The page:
Agriculture and Man
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  • 1. FACULTY OF MODERN LANGUAGE AND COMMUNICATION PRT 2008 AGRICULTURE AND MAN SEMESTER 1, 2012/13 TECHNOLOGICAL CHALLENGE IN IMPROVING AGRICULTURE PRODUCTIVITY PREPARED BY: NAME : RASHIDAH BINTI MURAT MATRIC NUMBER : 168627 COURSE : BACHELOR OF ART (MAJOR IN ARABIC LANGUAGE) GROUP NO : GROUP 19 PREPARED FOR: DR. HAMDAN JOL 1
  • 2. TABLE OF CONTENT 2.0 ABSTRACT M/S 3 3.0 INTRODUCTION 3.1 DEFINITION AND TYPE OF AGRICULTURE M/S 4 - 5 3.2 PRODUCTIVITY OF AGRICULTURE M/S 5 - 6 3.3 TECHNOLOGY OF AGRICULTURE M/S 6 4.0 AGRICULTURAL TECHNOLOGY 4.1 GENETIC ENGINEERING M/S 7 - 10 4.2 TISSUE CULTURE M/S 11 - 12 4.3 BIOTECHNOLOGY M/S 13 - 14 4.4 CONVENTIONAL METHOD M/S 15 - 18 4.5 PRECISION AGRICULTURE M/S 19 - 21 5.0 CONCLUSION M/S 22 6.0 REFERENCES M/S 23 2
  • 3. 2.0 ABSTRACT There have been continuous improvement in the approach to today’s agricultural development worldwide in the aspects of the productions methods, technology adopted to increase the efficiency of production and input of appropriate resources such as research and knowledgeable human capital including scientists, inventors, engineers, chemists and economists although many have nothing to do with food production. Modern agriculture incorporates many disciplines of sciences such as agronomy, horticulture, breeding, genetics, entomology, pathology, soil science, environment science, livestock management, pasture management, meat science,dairy science, aquaculture, biotechnology, engineering and many more. There are several ways of comparing the agricultural economy of one region with that of another. It can be done in terms of crop distributions, or relative productivity, or the effect on the rural landscape. The method used here will be a classification of agricultural practice in terms of the basic method or technology by which the farmer tackles the job of wresting crops from the earth. Agricultural technology, as it functions in various natural settings, not only influences crop patterns, productivity, and the landscape, but also affects population density, possibilities for trade and urbanization, and social structure. If we look around the world and attempt to plot on a map the varying techniques with which different societies face the fundamental tasks of cultivation, we are bound to be struck by the existence, over wide areas containing many millions of people, of relatively unsophisticated techniques that seem to be survivals from an age which the more sophisticated societies have left far behind. There are today but few regions where these unsophisticated techniques are entirely unaffected by new ideas that have spread with modern trade and commerce from those countries with early experience of agrarian revolution. The degree of penetration by these new ideas varies widely, however, from place to place. 3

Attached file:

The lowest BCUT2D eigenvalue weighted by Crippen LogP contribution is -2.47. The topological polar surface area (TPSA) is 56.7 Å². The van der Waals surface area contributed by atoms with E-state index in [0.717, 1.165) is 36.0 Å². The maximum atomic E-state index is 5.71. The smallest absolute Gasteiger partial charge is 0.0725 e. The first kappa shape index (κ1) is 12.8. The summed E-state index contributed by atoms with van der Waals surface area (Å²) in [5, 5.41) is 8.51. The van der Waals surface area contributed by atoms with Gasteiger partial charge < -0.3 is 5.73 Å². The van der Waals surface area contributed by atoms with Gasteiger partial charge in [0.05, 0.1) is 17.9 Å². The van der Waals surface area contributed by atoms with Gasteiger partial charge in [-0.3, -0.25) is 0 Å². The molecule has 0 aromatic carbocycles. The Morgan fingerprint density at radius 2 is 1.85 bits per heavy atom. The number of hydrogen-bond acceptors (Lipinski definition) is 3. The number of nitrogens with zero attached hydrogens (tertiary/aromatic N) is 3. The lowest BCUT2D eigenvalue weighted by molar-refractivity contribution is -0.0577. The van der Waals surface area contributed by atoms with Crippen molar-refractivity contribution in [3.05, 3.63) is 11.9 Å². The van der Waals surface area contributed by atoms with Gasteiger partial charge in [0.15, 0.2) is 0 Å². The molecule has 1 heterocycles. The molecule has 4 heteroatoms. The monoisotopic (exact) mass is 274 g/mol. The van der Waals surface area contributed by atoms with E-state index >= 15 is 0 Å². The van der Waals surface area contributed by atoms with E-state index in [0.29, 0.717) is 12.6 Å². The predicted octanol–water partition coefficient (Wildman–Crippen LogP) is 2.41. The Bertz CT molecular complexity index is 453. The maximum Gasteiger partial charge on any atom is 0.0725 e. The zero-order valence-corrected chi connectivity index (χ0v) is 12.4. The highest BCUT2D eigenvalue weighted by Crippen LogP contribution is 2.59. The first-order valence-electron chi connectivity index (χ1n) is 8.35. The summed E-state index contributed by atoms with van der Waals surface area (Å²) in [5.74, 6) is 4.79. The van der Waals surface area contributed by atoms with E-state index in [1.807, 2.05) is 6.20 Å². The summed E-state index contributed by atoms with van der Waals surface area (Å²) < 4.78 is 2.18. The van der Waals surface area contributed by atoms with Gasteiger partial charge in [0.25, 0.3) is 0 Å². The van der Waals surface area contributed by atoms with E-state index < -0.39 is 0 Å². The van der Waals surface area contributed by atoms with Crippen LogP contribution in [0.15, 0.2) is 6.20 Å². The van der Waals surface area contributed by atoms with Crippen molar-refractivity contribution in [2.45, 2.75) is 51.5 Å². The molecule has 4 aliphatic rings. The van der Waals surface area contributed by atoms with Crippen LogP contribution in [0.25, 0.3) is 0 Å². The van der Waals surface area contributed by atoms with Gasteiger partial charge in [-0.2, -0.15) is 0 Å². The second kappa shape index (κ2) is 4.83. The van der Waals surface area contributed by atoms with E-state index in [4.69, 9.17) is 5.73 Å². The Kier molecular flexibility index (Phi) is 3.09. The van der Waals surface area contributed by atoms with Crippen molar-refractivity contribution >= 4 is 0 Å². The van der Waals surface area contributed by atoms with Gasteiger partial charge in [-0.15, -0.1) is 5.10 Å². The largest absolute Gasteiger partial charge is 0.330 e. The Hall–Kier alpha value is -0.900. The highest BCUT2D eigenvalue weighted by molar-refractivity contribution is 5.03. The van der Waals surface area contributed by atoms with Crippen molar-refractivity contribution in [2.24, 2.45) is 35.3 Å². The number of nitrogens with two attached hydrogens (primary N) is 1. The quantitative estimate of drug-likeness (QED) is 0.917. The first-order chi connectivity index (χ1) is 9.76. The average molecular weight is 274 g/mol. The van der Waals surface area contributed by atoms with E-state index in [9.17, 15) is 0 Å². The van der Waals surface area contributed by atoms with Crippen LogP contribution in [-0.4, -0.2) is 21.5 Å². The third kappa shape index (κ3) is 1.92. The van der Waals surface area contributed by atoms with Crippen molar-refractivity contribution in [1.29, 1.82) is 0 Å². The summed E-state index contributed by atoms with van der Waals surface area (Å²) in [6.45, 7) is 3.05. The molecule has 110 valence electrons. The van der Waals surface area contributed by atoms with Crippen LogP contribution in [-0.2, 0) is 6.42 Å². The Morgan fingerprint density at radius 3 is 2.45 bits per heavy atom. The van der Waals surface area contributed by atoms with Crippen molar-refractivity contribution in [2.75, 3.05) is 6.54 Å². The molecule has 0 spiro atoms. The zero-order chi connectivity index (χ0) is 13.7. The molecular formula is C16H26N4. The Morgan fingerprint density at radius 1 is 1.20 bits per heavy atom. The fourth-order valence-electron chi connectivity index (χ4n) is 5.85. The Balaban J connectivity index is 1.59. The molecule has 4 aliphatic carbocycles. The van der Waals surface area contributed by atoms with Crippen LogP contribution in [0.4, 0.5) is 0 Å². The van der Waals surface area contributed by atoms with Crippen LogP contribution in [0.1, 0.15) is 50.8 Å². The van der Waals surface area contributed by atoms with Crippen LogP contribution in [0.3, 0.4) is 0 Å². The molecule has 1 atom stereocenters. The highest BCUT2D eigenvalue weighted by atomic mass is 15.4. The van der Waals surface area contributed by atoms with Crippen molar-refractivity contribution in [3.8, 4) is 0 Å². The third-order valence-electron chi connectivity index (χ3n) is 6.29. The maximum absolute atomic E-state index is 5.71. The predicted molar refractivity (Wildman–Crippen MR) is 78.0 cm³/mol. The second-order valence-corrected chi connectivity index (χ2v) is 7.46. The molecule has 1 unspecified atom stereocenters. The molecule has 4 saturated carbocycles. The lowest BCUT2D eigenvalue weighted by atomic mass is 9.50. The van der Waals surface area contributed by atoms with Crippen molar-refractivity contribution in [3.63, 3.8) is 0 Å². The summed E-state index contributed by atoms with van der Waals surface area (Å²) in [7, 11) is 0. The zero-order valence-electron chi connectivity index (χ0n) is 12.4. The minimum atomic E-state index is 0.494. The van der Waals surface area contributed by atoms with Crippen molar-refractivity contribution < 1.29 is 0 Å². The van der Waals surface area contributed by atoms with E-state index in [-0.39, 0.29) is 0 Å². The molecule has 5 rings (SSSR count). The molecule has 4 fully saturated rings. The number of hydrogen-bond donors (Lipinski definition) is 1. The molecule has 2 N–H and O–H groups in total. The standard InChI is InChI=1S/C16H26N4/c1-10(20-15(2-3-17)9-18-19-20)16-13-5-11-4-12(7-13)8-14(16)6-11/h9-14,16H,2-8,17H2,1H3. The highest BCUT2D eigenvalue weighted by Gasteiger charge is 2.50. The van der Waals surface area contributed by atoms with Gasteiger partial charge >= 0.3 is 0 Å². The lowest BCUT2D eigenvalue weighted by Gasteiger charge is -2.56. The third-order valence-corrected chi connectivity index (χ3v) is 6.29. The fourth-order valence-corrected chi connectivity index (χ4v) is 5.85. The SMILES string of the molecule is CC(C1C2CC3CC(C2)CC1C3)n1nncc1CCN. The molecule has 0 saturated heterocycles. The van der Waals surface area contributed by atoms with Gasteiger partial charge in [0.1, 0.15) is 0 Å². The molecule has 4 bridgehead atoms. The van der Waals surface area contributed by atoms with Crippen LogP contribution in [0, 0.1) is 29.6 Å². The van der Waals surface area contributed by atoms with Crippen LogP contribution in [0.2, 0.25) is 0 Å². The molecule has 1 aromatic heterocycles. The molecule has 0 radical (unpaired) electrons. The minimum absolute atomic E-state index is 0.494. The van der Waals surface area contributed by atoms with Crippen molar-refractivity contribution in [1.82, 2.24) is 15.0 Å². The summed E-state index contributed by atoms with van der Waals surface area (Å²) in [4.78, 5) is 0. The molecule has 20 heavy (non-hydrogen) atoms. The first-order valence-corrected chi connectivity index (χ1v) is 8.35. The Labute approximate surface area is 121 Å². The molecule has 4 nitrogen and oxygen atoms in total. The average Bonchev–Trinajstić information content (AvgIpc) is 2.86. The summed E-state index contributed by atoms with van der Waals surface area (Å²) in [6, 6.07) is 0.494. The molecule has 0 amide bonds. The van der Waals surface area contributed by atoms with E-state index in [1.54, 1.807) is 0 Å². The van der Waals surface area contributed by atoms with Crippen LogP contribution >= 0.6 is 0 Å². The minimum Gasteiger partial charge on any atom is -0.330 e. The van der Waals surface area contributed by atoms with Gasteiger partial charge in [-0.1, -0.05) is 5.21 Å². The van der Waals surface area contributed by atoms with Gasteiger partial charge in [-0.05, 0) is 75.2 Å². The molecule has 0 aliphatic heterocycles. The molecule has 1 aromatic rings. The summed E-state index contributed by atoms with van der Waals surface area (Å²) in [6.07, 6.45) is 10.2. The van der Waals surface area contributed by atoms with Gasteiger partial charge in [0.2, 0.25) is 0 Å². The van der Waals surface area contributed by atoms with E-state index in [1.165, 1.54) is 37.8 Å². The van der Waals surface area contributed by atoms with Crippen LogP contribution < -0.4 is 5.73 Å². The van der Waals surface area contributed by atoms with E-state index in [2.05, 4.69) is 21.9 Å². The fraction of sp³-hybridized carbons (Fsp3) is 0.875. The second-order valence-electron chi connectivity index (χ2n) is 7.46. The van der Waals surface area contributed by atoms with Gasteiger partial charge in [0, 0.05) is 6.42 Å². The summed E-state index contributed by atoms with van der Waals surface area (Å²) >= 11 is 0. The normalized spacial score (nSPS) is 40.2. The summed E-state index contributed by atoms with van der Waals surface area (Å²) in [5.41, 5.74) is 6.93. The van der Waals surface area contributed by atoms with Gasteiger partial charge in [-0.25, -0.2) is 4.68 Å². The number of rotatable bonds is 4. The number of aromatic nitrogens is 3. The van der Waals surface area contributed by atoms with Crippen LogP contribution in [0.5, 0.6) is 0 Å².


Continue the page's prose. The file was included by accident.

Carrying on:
• 4. 3.0 INTRODUCTION 3.1 Definition and Type of Agriculture The word agriculture is the English adaptation of Latin agricultura, from ager, means “a field” and cultura, means “cultivation” in the strict sense of “tillage of the soil”. It is the utilization of natural resourse systems to produce commodities which maintain life, including food, fiber, forest products, horticultural crops, and their related services. Practices in agriculture can be broadly catagorised into two types that is subsistence farming and commercialised farming. The subsistence farming is characterized by a low input with a resultant low yield and inter-cropping. Practices may involve slash and burn nomadic and more progressive stationary cultivation. Subsistence farming involves working on a plot of land to feed the family working on it to produce enough food. The one examples of the type of farming is the shifting cultivation that is an agricultural system in which plots of land are cultivated temporarily, then abandoned. This system often involves clearing of a piece of land followed by several years of wood harvesting or farming, until the soil loses fertility. Once the land becomes inadequate for crop production, it is left to be reclaimed by natural vegetation, or sometimes converted to a different long-term cyclical farming practice. The ecological consequences are often deleterious, but can be partially mitigated if new forests are not invaded. Raising domesticated livestock for food and small profit, mostly limited to free-range and small enclosures, is now practiced. Subsistence farming (as of 2006) is still practiced in many countries in Africa, Central and South America, Polynesia an South East Asia. Besides, the commercialised farming also can be characterisedby monoculture or a cultivation of a combination of a few crops. It entails the usage of high yielding modern varieties, large chemical input (pesticides and fertilizers and animal feeds), high technology and extensive mechanization. The examples of the commercial that are discussed is tropical plantation agriculture that solely a monocropping system dominated by perennial crops which include rubber, oil palm, cocoa, coffee, coconut and tea. Second, the vegetable farming that is the labour intensiveand involves specialized cultivation in rows and blocks (beds) open or enclosed. Third, the organic farming that involves crop rotation where dissimilar crops are grown on the same plot in sequential seasons to avoid building up of pests and diseases.Next, the 4